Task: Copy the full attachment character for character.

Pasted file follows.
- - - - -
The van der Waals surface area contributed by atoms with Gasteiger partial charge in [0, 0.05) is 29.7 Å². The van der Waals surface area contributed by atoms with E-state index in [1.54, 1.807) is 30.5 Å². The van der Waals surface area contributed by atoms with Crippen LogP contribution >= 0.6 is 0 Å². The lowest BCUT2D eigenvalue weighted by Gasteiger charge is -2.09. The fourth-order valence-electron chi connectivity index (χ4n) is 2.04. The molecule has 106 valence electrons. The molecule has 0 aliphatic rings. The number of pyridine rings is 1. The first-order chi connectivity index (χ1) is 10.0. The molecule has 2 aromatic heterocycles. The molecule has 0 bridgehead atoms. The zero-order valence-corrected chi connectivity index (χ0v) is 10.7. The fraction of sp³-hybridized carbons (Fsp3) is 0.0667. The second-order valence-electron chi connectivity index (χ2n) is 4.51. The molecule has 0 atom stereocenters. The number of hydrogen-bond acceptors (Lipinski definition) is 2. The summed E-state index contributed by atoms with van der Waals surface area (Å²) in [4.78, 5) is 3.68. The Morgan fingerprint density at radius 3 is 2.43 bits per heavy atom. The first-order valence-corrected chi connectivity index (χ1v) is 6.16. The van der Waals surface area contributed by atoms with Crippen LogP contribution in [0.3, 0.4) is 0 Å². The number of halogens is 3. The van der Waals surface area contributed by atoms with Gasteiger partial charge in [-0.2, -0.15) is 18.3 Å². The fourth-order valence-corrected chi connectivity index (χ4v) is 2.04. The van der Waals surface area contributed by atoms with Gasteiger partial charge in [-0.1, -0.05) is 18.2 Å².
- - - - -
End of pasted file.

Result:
The van der Waals surface area contributed by atoms with Gasteiger partial charge in [0, 0.05) is 29.7 Å². The van der Waals surface area contributed by atoms with E-state index in [1.54, 1.807) is 30.5 Å². The van der Waals surface area contributed by atoms with Crippen LogP contribution >= 0.6 is 0 Å². The lowest BCUT2D eigenvalue weighted by Gasteiger charge is -2.09. The fourth-order valence-electron chi connectivity index (χ4n) is 2.04. The molecule has 106 valence electrons. The molecule has 0 aliphatic rings. The number of pyridine rings is 1. The first-order chi connectivity index (χ1) is 10.0. The molecule has 2 aromatic heterocycles. The molecule has 0 bridgehead atoms. The zero-order valence-corrected chi connectivity index (χ0v) is 10.7. The fraction of sp³-hybridized carbons (Fsp3) is 0.0667. The second-order valence-electron chi connectivity index (χ2n) is 4.51. The molecule has 0 atom stereocenters. The number of hydrogen-bond acceptors (Lipinski definition) is 2. The summed E-state index contributed by atoms with van der Waals surface area (Å²) in [4.78, 5) is 3.68. The Morgan fingerprint density at radius 3 is 2.43 bits per heavy atom. The first-order valence-corrected chi connectivity index (χ1v) is 6.16. The van der Waals surface area contributed by atoms with Crippen LogP contribution in [0.3, 0.4) is 0 Å². The number of halogens is 3. The van der Waals surface area contributed by atoms with Gasteiger partial charge in [-0.2, -0.15) is 18.3 Å². The fourth-order valence-corrected chi connectivity index (χ4v) is 2.04. The van der Waals surface area contributed by atoms with Gasteiger partial charge in [-0.1, -0.05) is 18.2 Å².